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Micromachines (Basel). 2019 Sep 4;10(9). pii: E588. doi: 10.3390/mi10090588.

A Nontoxic Battery with 3D-Printed Housing for On-Demand Operation of Microcontrollers in Microfluidic Sensors.

Author information

1
Laboratory of Process Technology (NeptunLab), Department of Microstructure Engineering (IMTEK), University of Freiburg, Georges-Köhler-Allee 103, 79110 Freiburg, Germany.
2
Freiburger Materialforschungszentrum (FMF), Stefan-Meier-Straße 21, 79104 Freiburg im Breisgau, Germany.
3
Laboratory of Process Technology (NeptunLab), Department of Microstructure Engineering (IMTEK), University of Freiburg, Georges-Köhler-Allee 103, 79110 Freiburg, Germany. bastian.rapp@imtek.de.
4
Freiburger Materialforschungszentrum (FMF), Stefan-Meier-Straße 21, 79104 Freiburg im Breisgau, Germany. bastian.rapp@imtek.de.

Abstract

Microcontrollers have a low energy consumption and are convenient tools for the operation and readout of small lab-on-a-chip devices. The operation of microcontrollers for data collection and analysis is key for measurements and statistics in field experiments. However, for portable lab-on-a-chip or point-of-care systems in low-resource settings, the availability of energy sources is a bottleneck. Here, we present a simple, nontoxic aluminum/air redox battery with a 3D-printed housing for on-demand operation of a sensor using a microcontroller for data collection. The battery is stored in a dry state and can be manufactured conveniently using off-the-shelf components and a simple 3D printer. It can be quickly assembled and operates a microcontroller for at least one hour in continuous operation mode. We demonstrate its performance by collecting data from a capacitive sensor capable of determining the conductivity of liquid samples. Such sensors can be used for, e.g., determining the water quality or phase formation in liquid mixtures. The sensor performance in determining different conductivities of nonconductive and conductive liquids in droplets is demonstrated.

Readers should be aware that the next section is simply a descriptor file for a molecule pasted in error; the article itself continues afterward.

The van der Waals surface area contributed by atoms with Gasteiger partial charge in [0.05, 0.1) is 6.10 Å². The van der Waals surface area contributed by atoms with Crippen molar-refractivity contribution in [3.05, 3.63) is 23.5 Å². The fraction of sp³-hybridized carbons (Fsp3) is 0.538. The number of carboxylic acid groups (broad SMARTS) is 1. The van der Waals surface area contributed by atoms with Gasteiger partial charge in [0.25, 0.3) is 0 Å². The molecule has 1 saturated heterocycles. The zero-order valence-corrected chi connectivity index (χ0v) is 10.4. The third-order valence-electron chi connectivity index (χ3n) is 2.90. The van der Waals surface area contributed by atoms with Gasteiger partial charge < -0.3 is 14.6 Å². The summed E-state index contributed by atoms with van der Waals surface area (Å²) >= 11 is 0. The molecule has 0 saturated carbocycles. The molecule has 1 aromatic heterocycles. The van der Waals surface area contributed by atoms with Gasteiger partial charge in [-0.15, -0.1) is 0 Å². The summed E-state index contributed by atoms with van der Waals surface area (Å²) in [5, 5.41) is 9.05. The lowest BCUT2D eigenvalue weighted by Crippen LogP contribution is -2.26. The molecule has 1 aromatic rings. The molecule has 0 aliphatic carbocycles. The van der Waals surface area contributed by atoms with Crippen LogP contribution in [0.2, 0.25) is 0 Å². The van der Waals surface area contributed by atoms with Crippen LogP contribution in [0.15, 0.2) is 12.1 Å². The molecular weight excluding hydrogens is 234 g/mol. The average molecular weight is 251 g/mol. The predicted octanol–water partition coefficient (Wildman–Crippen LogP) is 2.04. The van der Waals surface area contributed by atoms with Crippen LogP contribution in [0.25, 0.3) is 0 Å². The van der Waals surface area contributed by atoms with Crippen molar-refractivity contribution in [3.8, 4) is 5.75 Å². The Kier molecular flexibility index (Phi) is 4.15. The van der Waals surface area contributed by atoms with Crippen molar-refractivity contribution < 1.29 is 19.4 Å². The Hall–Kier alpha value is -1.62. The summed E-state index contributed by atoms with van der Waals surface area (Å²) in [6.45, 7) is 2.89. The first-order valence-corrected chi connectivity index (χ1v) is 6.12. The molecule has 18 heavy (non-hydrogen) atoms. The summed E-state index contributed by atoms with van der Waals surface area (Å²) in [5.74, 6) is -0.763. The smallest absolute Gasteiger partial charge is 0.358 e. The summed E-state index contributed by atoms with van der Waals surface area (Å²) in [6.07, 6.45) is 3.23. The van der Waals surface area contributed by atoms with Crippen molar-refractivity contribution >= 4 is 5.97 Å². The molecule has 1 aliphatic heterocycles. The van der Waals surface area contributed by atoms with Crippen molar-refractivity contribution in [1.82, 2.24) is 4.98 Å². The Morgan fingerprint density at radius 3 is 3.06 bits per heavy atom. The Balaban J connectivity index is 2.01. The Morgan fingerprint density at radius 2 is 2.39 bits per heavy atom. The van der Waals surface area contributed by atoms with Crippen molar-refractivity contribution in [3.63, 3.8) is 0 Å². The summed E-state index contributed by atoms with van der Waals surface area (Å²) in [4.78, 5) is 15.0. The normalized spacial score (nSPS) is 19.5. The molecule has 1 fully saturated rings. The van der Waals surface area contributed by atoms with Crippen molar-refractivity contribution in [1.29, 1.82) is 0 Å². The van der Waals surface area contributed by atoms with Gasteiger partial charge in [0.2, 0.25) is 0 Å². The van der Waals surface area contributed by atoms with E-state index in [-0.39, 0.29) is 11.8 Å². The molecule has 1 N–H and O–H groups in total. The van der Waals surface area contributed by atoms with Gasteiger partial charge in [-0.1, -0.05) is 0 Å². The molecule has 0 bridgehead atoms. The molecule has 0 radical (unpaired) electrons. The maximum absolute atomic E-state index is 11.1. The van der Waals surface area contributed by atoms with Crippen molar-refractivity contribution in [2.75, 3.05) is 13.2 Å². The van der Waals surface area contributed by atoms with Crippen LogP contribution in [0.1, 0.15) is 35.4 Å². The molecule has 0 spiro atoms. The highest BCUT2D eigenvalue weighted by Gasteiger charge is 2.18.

KEYWORDS:

3D printing; battery; capacitive sensor; microcontroller; microfluidics

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